“Biscuits are trivial, right? We could all live without them – life just wouldn’t be so much fun.” So says Jeff Van der Eems, the departing chief executive officer at United Biscuits, who is leaving the business after 11 years following its sale to the Turkish family-owned food group Yildiz Holding.
Interviewee: Jeff Van der Eems, former Chief Executive Officer, United Biscuits
Van der Eems joined the company, which counts McVitie’s Jaffa Cakes and Jacob’s Cream Crackers among its brands, as chief operating officer in 2005, after moving from PepsiCo, where he had been chief financial officer.
He has learned the importance of a good biscuit: “The product has to be the right quality, every single time. In the UK alone, there are 13 million transactions every day. When someone buys a United Biscuits product, every single one has to be the same quality.”
The expectation for consistently high quality products makes the supply chain critical. “We are talking about everything from exceptionally high quality raw materials, to factories that convert it the same regardless of whether it’s snowing outside or it’s 25⁰C, to the logistics of transporting it correctly,” says Van der Eems. “The packaging has to be right every time too, so the importance of the supply chain is absolutely vital to making sure the consumer gets the best product. You can only travel as far as your supply chain will carry you.”
"The importance of the supply chain is absolutely vital to making sure the consumer gets the best product. You can only travel as far as your supply chain will carry you.”
Under his leadership United Biscuits has travelled a fair distance, transforming from a UK company to a genuinely global one. When he took over as CEO in 2013, 5% of the group’s business came from outside Europe, and when he left, this increased to over 25%. The expansion required building local supply chain capabilities, and so having started with factories in the UK, France, Belgium and the Netherlands when he arrived, there are now sites in Africa, the Middle East and India.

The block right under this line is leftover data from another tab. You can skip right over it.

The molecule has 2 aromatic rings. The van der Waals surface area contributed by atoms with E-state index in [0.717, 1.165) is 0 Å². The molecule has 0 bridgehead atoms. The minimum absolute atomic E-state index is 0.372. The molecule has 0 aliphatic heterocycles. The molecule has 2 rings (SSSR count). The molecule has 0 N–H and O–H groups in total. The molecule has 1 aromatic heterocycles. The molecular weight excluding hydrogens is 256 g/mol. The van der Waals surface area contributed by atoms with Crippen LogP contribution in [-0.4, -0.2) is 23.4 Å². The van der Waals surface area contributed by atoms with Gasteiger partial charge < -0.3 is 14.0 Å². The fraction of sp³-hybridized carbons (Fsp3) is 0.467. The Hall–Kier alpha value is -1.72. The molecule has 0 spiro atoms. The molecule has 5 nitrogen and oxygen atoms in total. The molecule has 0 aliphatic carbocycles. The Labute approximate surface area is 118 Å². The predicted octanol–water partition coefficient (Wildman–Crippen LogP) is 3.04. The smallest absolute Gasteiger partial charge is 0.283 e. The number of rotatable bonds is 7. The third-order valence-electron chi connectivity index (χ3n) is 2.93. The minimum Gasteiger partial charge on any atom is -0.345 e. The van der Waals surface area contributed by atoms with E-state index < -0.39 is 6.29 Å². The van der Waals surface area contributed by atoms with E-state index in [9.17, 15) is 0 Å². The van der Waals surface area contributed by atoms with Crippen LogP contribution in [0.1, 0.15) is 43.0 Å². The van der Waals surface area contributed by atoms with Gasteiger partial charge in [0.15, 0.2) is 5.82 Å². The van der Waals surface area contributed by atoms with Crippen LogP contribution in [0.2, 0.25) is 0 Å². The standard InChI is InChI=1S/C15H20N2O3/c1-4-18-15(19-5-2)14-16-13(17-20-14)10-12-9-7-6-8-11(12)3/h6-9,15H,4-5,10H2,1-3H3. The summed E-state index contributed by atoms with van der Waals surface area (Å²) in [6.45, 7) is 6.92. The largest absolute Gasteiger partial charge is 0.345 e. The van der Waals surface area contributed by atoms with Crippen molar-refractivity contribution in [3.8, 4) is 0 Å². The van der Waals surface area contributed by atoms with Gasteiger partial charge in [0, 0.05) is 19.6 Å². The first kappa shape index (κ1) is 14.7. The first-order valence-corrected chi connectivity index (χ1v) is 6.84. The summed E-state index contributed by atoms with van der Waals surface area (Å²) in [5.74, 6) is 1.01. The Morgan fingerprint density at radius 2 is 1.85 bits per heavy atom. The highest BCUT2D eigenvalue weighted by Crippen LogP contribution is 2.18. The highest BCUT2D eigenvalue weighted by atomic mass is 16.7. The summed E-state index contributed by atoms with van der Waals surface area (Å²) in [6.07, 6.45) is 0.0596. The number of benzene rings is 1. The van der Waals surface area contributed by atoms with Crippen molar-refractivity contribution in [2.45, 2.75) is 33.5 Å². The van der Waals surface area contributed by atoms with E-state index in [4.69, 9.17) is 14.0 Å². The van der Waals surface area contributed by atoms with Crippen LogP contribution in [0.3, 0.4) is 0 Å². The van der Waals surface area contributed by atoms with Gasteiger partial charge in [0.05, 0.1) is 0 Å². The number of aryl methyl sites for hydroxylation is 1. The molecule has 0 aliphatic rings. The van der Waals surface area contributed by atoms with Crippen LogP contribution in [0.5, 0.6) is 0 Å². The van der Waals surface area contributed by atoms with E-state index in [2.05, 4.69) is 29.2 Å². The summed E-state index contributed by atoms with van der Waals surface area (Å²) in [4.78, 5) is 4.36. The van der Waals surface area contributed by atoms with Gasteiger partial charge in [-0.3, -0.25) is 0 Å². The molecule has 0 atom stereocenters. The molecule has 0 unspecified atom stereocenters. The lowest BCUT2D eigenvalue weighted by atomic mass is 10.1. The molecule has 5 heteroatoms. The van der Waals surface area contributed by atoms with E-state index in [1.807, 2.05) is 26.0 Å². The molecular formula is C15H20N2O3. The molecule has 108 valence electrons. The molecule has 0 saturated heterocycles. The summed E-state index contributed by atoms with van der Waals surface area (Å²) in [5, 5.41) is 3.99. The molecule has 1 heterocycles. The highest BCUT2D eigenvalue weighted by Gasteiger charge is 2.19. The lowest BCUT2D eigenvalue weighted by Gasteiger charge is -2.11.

“One of the key challenges was getting supply chain people that were willing to travel,” he says. “I bought a company in Saudi Arabia, and another one in Nigeria, and I can remember my procurement people saying ‘Can’t you buy something in Tahiti?’. Getting people to relocate wasn’t easy. The other challenge was bringing in the right local talent. India has an abundance of supply chain talent; but it was more difficult in Saudi Arabia, for example.”
His preference was always to start by sending in United Biscuits staff from other offices, to build up networks, and then to find local expertise to run operations.
In addition to hiring the right people, getting the raw materials right is absolutely critical in the biscuit world, he says. “You think of a biscuit as very simple,” says Van der Eems, “But actually it’s mostly cereal, and the closer a product is to natural agriculture, the harder it is to replicate it in different markets. Wheat is very different in different parts of the world.”
That requires a huge time commitment and a relentless focus on quality assurance. Dealing with different local regulations also takes a lot of time. “It’s about knowing your business and what you actually need to spend time on to get it right,” he says. “Things that are hard are good for businesses, because you need expertise, perseverance and resilience to solve the problems, and that creates a barrier to entry for your competitors. If your consumers can go into Lagos and get the same quality biscuits as they can buy in the UK, that’s fantastic.”